We got the news yesterday. A tribunal in Baghdad has sentenced Saddam Hussein to death by hanging. If his appeal fails, as it's likely to, he will mount a gibbet sometime in the spring of 2007, a rope will be knotted around his neck with the other end tied to a beam above his head, someone will trigger the trap door on which he's standing and the fall will tear apart the vertebrae in his neck (if he's lucky) and all sense and sensation will cease. If improperly knotted, the rope and the fall will result in his strangulation and as many watch, he will choke until his oxygen-starved brain goes to sleep and his vital organs cease to function.
I oppose the death penalty, even for a barbarian like Saddam who is said to have asked one of his colleagues to leave a cabinet meeting with him for a private chat, and then to have shot him in the head. Given reports of incidents like that, many will dismiss Human Rights Watch's (http://www.hrw.org/) claim that Saddam did not have a fair trial and will say that he didn't deserve one, given the arbitrary way in which he "tried" and executed his adversaries. To me, these are irrevalancies. Hanging is easily as barbaric as a pistol execution, maybe more so, and in applying this penalty, we seem to be saying, "Since Saddam killed people in a barbaric fashion, it's right that we should kill him in the same way." Ideally, a civilized society would never carry out executions because it would be impossible to find anyone willing to trip the trapdoor. In our world though, I suspect, there'd be a line-up for the opportunity.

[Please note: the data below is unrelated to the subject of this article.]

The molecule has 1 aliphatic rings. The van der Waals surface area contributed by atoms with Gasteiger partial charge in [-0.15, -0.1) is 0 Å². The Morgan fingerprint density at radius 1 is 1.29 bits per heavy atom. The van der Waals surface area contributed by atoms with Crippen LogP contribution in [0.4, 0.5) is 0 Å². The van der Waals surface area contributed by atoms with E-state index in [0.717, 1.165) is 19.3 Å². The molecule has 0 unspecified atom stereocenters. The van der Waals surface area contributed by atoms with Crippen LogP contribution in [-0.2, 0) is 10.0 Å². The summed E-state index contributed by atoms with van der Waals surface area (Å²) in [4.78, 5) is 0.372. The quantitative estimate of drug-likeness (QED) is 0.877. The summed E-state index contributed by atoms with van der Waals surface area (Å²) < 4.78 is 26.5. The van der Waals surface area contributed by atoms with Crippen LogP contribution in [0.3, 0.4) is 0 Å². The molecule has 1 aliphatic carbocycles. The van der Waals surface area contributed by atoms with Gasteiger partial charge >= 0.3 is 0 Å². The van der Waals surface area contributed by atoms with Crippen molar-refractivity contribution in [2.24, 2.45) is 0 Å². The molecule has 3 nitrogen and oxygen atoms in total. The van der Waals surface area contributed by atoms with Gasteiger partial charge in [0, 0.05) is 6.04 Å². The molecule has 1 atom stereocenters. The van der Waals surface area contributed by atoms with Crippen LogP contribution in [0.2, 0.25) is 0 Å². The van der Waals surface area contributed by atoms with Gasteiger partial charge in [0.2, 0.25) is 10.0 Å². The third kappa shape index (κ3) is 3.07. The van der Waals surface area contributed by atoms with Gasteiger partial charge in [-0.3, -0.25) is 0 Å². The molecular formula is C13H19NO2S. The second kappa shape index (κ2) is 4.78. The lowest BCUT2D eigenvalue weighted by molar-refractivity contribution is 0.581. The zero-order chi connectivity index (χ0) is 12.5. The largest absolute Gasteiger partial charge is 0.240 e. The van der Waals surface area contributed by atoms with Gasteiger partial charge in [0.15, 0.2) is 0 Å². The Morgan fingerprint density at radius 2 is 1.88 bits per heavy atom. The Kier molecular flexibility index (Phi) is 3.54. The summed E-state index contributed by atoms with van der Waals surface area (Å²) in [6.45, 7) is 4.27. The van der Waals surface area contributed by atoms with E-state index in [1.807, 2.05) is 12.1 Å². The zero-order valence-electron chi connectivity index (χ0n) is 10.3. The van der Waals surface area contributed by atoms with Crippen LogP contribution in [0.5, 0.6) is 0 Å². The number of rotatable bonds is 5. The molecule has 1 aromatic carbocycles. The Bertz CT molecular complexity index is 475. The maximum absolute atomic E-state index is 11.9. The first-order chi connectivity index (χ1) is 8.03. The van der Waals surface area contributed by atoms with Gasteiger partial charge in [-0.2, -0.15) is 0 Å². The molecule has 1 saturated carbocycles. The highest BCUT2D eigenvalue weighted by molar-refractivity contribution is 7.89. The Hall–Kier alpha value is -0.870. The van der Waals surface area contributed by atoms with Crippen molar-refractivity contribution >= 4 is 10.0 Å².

I think much more would be gained by the Iraqi government if Saddam were to be kept in confinement for the rest of his life. It would demonstrate an unwillingness to descend morally into the pit where Saddam lived when he was president. It would create pressure to normalize: Saddam could not be held up as a martyr, while the new government would still be shown to have had the fortitude to try him and to hold him. Being alive, he would also serve as a reminder to Iraqi's of their recent history and the terror they endured.
Most of all, I believe that the gospel of Christ includes in its message a call to deal with human evil in new ways. Although the gospels are relatively silent on the subject of crime and punishment in the secular sphere, a follower of Jesus could hardly be the instrument for ending a life given the example of his master, for whom reconciliation, forgiveness and healing were central. Christ prayed for his executioners, we recall.
I would urge people who share the view that capital punishment is barbaric to add their voice to those of the members of organizations like Human Rights Watch and Amnesty International. It will be hard to raise a protest in the case of Saddam Hussein, I'm afraid, given the heinous crimes he is alleged to have committed, but in the interest of consistency, this case is as worthy of our interventions as any.